Ciara Fitzpatrick is an artist with a rare talent (or curse). Every so often she is muse-ridden, able to paint or sketch the truth of a person; not the face they show to the world, but the way they are inside. She has gained a new patron in Daniel Alverston, a mysterious socialite, but what happens when she captures him on paper and discovers who he really is?
Ciara liked that the lights were dim. It helped her pretend that the people in the expensive penthouse wearing expensive clothing and drinking expensive champagne were more interesting than they seemed for the most part. It was at times like this that she wondered why she bothered with all this BS, why exactly she worked so hard to network, to convince people that she was talented. Why she cared.
Of course, then she remembered that she liked to eat. She liked good paint and brushes. She enjoyed paying her rent. She did not enjoy working an office job and wearing a suit. More, she had no intention of working at a fast food joint, a gas station, or some pretentious coffee house. Ah yes, that was why she did this, why it mattered what other people thought: She wanted to be able to do what she loved - which was paint and draw - and earn her living at it.
So she stood by a window, looking into the night; her reflection in the glass was there, looking back at her. The dress was black, the skirt flared out above her knees, and bright crimson flowers were splashed on it like blood. Her lipstick was red too, hair black and tucked behind her ears, eyeshadow silver, and eyeliner thick. She had an impression to make.
Because Ciara was an artist. Not one of those posers who splashed paint on a canvas or painted stripes and went on about how symbolic it all was, how deep and meaningful. She didn't sell ideas, she sold art. She got covered in paint, smelled like turpentine, and had a bad habit of forgetting she wasn't staring at a bowl of fruit even when a live person stood in front of her. There was no doubt that she had talent. She had a dealer, afterall, someone who represented her and was willing to try to get her work displayed in galleries or sold to individuals. She'd done some commission work also, although some of those clients came away feeling a little unsettled. It could have been the simple fact that the way she looked at them made them feel like she had forgotten they could talk. It could have been.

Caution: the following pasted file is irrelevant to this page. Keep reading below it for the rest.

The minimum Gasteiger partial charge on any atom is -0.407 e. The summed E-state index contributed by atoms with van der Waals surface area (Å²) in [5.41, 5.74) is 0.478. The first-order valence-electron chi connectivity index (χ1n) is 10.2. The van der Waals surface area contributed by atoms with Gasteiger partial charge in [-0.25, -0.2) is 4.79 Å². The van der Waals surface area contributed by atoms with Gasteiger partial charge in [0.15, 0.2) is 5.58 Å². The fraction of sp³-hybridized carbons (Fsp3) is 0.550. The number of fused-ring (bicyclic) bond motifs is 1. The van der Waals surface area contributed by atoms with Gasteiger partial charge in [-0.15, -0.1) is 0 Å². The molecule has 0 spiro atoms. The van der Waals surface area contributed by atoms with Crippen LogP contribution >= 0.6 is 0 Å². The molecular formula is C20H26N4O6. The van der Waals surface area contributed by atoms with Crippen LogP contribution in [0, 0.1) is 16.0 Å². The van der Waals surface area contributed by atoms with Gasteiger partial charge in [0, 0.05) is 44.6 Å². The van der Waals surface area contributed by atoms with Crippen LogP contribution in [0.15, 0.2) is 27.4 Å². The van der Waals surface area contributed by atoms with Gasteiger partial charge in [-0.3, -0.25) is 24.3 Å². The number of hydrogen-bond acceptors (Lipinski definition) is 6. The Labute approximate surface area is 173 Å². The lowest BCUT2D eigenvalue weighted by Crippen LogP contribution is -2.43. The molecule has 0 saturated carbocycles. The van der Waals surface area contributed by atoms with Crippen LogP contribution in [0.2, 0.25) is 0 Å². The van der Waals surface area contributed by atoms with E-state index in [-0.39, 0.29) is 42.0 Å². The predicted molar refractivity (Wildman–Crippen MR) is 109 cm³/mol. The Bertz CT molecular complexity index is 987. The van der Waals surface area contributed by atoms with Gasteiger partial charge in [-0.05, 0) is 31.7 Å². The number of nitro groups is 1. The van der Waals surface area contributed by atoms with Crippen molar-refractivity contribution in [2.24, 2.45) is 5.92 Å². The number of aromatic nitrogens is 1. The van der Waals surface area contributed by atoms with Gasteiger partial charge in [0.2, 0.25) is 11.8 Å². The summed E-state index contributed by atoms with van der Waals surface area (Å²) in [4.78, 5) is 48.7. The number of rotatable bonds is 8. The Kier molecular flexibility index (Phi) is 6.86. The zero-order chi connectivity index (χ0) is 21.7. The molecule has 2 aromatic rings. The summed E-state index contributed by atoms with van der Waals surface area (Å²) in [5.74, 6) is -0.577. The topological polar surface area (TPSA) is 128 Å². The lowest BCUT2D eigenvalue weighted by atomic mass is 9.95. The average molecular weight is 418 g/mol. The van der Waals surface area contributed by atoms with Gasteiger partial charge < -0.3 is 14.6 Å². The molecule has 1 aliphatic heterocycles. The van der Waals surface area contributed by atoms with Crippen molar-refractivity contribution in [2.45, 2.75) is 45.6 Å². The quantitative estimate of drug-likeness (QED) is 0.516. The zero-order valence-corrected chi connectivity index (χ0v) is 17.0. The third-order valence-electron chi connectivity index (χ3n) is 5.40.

Or it could also be the fact that her paintings, at times, were a little too accurate. Forget the Mona Lisa's smile, that secret preserved forever. Ciara had an unnatural ability to see someone's true self, their "soul" if you will, and immortalize it on canvas. Through a series of sketches, through conversations and straight out observation, she seemed to have a knack for seeing the core of a person's being, of understanding just who they truly were. "Uncanny" was a good word for it.
It wasn't always like that, of course. She had done paintings that had little enough to do with reality, simply images she found beautiful or powerful. But every so often she looked at someone and had to sketch them, had to draw and paint until she captured them. The reaction of clients to those paintings was, to put it mildly, not always pleased. Some people found the images too accurate for comfort. Some felt betrayed that they had not gotten what they expected. All of them payed, however, in the end.
She had been invited to this party, this upper-class society parade, but so had all too many others. The host seemed to collect people who could be famous, who might just make it. It was a positive sign for her career, or so her dealer had told her. Then again, it guaranteed nothing. Merely potential. The host never made anyone's name, never pushed or nudged anyone to succeed. Most of those who attended didn't. Most of those collected never truly made anything of themselves and remained merely potential or a flash in the pan. Something about that bothered her a little. Why go to the trouble to collect such people if it mattered so little whether the potential was realized?
Finally, she turned, plastering a pleasant smile on her face, wading back into the crowd. Smiling here and there, offering polite greetings, slight touches. Wondering if there was a single conversation she'd want to join. She felt like a curiosity surrounded by the wealthy and important. Look, dear, a trained artist. I wonder if it can speak? I hope it does not have fleas. Ciara tried to shake off the feeling, needing to behave and play this game.